Georgia solar bill headed to governor

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Georgia solar bill headed to governor

The Senate unanimously passed solar energy legislation Friday meant to ease the market for consumers, sending the measure to Gov. Nathan Deal for his signature.

Called the Solar Power Free Market Financing Act, House Bill 57 is aimed at making it easier and more affordable for Georgia homeowners and small businesses to put solar panels on their rooftops.

The bill — sponsored by Republican state Rep. Mike Dudgeon of Johns Creek — clarifies how homeowners can get outside financing of small solar installations. Solar advocates say a key to winning over homeowners is to make it easier to finance installation and equipment, which can cost $15,000 or more. With financing, homeowners can avoid upfront costs and pay for their use of the system over time.

For years, solar legislation has failed to win House passage. But the latest bill eases earlier concerns that Georgia Power and other utilities have expressed about the safety of new installations, as well as their worries that the state would let in rival retail utilities. Those companies joined environmental groups and solar developers in supporting the legislation earlier this year.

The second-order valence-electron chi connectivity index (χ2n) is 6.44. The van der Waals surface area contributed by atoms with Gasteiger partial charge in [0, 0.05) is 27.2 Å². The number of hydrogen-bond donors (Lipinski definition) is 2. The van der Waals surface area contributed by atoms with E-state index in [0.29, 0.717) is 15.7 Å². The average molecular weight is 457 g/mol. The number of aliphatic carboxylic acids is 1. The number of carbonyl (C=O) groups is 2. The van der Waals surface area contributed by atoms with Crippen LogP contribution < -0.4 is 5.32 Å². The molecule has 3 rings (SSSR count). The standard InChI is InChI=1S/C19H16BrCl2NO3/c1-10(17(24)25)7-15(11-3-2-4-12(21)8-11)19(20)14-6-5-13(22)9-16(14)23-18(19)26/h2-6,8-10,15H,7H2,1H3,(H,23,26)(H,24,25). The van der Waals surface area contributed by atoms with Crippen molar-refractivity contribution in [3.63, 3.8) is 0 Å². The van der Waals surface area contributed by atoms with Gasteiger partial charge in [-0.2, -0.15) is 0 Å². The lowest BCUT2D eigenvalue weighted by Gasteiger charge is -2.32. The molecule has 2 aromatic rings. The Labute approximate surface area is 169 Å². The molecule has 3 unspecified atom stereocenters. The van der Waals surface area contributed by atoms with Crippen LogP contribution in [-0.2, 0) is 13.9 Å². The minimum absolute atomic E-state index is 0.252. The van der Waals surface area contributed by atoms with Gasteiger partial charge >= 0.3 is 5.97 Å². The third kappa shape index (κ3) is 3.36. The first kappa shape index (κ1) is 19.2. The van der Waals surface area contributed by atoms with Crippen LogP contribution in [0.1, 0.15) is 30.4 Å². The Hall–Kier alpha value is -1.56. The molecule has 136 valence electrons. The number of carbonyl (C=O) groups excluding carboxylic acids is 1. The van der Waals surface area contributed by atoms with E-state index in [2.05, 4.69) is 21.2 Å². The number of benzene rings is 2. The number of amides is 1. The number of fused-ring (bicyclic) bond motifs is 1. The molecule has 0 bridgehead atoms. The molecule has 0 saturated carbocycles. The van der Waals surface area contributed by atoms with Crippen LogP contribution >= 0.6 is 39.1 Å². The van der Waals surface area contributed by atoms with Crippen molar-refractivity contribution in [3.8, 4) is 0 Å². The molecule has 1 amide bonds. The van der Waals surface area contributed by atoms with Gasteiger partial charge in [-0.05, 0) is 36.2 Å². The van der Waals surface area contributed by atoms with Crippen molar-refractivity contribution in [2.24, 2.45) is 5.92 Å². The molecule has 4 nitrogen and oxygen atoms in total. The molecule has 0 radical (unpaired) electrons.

Solar advocates said the legislation gives consumers, small businesses and schools more affordable ways to get solar energy from their rooftops. It would help property owners avoid steep upfront costs for solar panels by allowing them to enter into agreements for solar companies or local utilities to finance, own and maintain rooftop systems. Under a scenario popular in other states, consumers could essentially lease the systems, tapping into the energy for a monthly fee.

Dudgeon pushed it as a vote for the free market. The House passed HB 57 in February.

The bill comes as solar companies have complained that uncertainty about what’s allowed under Georgia law has made it hard to sell homeowners, small businesses, churches and schools on solar financing.

More than two dozen other states allow solar companies to cover the cost of new solar systems, own the equipment and then sell the power back to the customers.

Staff writer Matt Kempner contributed to this report.

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